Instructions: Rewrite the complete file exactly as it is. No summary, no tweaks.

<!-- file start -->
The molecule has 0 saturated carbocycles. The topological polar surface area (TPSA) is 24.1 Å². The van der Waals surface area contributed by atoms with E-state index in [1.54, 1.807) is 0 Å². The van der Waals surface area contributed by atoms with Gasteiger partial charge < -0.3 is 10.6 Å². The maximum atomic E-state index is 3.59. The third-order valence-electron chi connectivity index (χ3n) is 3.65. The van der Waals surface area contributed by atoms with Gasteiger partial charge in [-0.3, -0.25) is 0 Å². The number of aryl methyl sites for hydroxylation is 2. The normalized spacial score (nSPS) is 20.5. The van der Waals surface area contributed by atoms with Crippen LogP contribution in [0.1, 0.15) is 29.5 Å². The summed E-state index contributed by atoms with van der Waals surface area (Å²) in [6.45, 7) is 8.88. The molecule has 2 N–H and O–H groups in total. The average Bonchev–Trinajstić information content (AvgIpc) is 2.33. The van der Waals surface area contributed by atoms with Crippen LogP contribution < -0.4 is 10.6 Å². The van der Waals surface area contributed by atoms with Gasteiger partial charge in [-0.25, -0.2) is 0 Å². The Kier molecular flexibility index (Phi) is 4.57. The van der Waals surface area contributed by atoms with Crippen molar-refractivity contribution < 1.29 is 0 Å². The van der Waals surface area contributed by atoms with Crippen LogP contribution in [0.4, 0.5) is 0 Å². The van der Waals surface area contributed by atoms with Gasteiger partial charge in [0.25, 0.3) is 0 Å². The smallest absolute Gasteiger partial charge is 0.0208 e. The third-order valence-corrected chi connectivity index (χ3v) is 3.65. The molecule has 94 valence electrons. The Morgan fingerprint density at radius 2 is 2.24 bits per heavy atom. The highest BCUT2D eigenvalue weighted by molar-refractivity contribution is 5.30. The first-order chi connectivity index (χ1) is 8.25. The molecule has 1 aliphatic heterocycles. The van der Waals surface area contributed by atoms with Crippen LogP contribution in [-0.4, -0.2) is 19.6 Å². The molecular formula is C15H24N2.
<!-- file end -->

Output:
The molecule has 0 saturated carbocycles. The topological polar surface area (TPSA) is 24.1 Å². The van der Waals surface area contributed by atoms with E-state index in [1.54, 1.807) is 0 Å². The van der Waals surface area contributed by atoms with Gasteiger partial charge < -0.3 is 10.6 Å². The maximum atomic E-state index is 3.59. The third-order valence-electron chi connectivity index (χ3n) is 3.65. The van der Waals surface area contributed by atoms with Gasteiger partial charge in [-0.3, -0.25) is 0 Å². The number of aryl methyl sites for hydroxylation is 2. The normalized spacial score (nSPS) is 20.5. The van der Waals surface area contributed by atoms with Crippen LogP contribution in [0.1, 0.15) is 29.5 Å². The summed E-state index contributed by atoms with van der Waals surface area (Å²) in [6.45, 7) is 8.88. The molecule has 2 N–H and O–H groups in total. The average Bonchev–Trinajstić information content (AvgIpc) is 2.33. The van der Waals surface area contributed by atoms with Crippen LogP contribution < -0.4 is 10.6 Å². The van der Waals surface area contributed by atoms with Gasteiger partial charge in [-0.25, -0.2) is 0 Å². The Kier molecular flexibility index (Phi) is 4.57. The van der Waals surface area contributed by atoms with Crippen molar-refractivity contribution < 1.29 is 0 Å². The van der Waals surface area contributed by atoms with Crippen LogP contribution in [0.4, 0.5) is 0 Å². The van der Waals surface area contributed by atoms with Gasteiger partial charge in [0.25, 0.3) is 0 Å². The smallest absolute Gasteiger partial charge is 0.0208 e. The third-order valence-corrected chi connectivity index (χ3v) is 3.65. The molecule has 94 valence electrons. The Morgan fingerprint density at radius 2 is 2.24 bits per heavy atom. The highest BCUT2D eigenvalue weighted by molar-refractivity contribution is 5.30. The first-order chi connectivity index (χ1) is 8.25. The molecule has 1 aliphatic heterocycles. The van der Waals surface area contributed by atoms with Crippen LogP contribution in [-0.4, -0.2) is 19.6 Å². The molecular formula is C15H24N2.